Retraction Watch

Tracking retractions as a window into the scientific process

Toronto wife-husband research team lose bid to re-open labs

with 23 comments

Shereen Ezzat. Source: University Health Network

Sylvia Asa. Source: University of Toronto

A pair of Canadian scientists may be running out of options to save their laboratories, which have been permanently closed based on findings of research misconduct.

Sylvia Asa, once the head of the largest hospital diagnostic laboratory in Canada, and her husband and collaborator Shereen Ezzat, have spent almost five years fighting allegations of research misconduct involving data falsification and fabrication in more than a dozen published papers. The couple’s work has been scrutinized by their employer, University Health Network (UHN), a healthcare system affiliated with the University of Toronto, in two investigations. The investigations did not find evidence that Asa or Ezzat were directly involved in image falsification or fabrication; however, they concluded that, as supervisors, they failed to conform to accepted standards and practices as they related to scientific rigor and accountability.

After the first investigation, UHN decided to temporarily close both Asa and Ezzat’s labs. After the second, the UHN decided to make that closure permanent. The couple have had three papers retracted and at least one correction.

Recently, the pair faced yet another setback. After they asked an Ontario court to review two of UHN’s decisions, on July 13, a judge found no fault with either one. Justice Ian Nordheimer, one of three judges who considered Asa and Ezzat’s request, said in his written opinion

The applicants have failed to identify any failings in either of the appeal decisions that would render them unreasonable.

The first UHN investigation lasted from 2012 to 2014; the second, from 2015 to 2016. UHN executives temporarily suspended their research activities and closed their labs in 2014 as a result of the first investigation.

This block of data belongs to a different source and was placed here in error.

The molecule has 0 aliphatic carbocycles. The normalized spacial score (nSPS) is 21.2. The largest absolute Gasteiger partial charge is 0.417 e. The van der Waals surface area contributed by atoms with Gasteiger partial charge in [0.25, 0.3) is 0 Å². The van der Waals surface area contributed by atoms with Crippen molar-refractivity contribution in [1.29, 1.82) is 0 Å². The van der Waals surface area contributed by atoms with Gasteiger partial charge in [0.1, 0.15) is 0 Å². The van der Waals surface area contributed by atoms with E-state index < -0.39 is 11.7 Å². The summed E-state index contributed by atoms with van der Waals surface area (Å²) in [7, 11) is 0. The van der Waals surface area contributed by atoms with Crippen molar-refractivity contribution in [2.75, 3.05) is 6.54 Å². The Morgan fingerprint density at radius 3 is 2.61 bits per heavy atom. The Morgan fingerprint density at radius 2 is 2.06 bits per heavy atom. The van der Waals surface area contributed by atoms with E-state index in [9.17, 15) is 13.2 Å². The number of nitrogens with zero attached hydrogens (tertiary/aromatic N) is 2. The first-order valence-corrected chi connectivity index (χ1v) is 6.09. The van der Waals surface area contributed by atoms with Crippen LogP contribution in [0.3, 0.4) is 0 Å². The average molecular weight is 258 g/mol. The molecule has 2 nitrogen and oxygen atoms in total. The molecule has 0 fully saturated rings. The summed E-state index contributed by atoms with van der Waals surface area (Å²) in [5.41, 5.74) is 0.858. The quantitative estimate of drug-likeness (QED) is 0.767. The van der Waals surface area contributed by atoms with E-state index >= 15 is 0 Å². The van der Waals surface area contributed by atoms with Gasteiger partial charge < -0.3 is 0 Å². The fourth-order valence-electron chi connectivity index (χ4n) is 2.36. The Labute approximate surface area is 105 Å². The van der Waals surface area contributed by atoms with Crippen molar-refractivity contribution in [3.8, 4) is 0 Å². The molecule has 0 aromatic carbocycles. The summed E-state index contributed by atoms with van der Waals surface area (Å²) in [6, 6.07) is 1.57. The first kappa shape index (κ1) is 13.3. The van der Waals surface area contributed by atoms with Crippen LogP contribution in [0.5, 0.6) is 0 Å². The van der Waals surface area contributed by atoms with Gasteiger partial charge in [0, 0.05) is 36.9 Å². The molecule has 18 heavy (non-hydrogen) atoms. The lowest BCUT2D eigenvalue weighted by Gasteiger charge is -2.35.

Issue number one in the recent court action stemmed from this temporary closure. Last year, after Asa and Ezzat challenged the first investigation’s finding of research misconduct, a court instructed UHN to revisit the sanctions against the couple, namely the decision to temporarily close their labs and suspend their research.  

Given that Asa and Ezzat had been found guilty of “material non-compliance” with accepted standards and not falsification, the court thought UHN should at least reconsider the sanction. But sometime in late January or early February 2016, UHN decided that the penalty would remain the same. Asa and Ezzat appealed that decision internally, but their appeal was dismissed.

So, as the couple did with the first finding of misconduct, earlier this year they asked the Divisional Court of the Ontario Superior Court of Justice for “judicial review” of the so-called “reconsidered sanction.” The Divisional Court is a venue that has the power to weigh in on the legality of administrative decisions made by governmental or quasi-governmental bodies. Similarly, Asa and Ezzat challenged the finding of misconduct in the second investigation, which was also appealed to UHN and dismissed.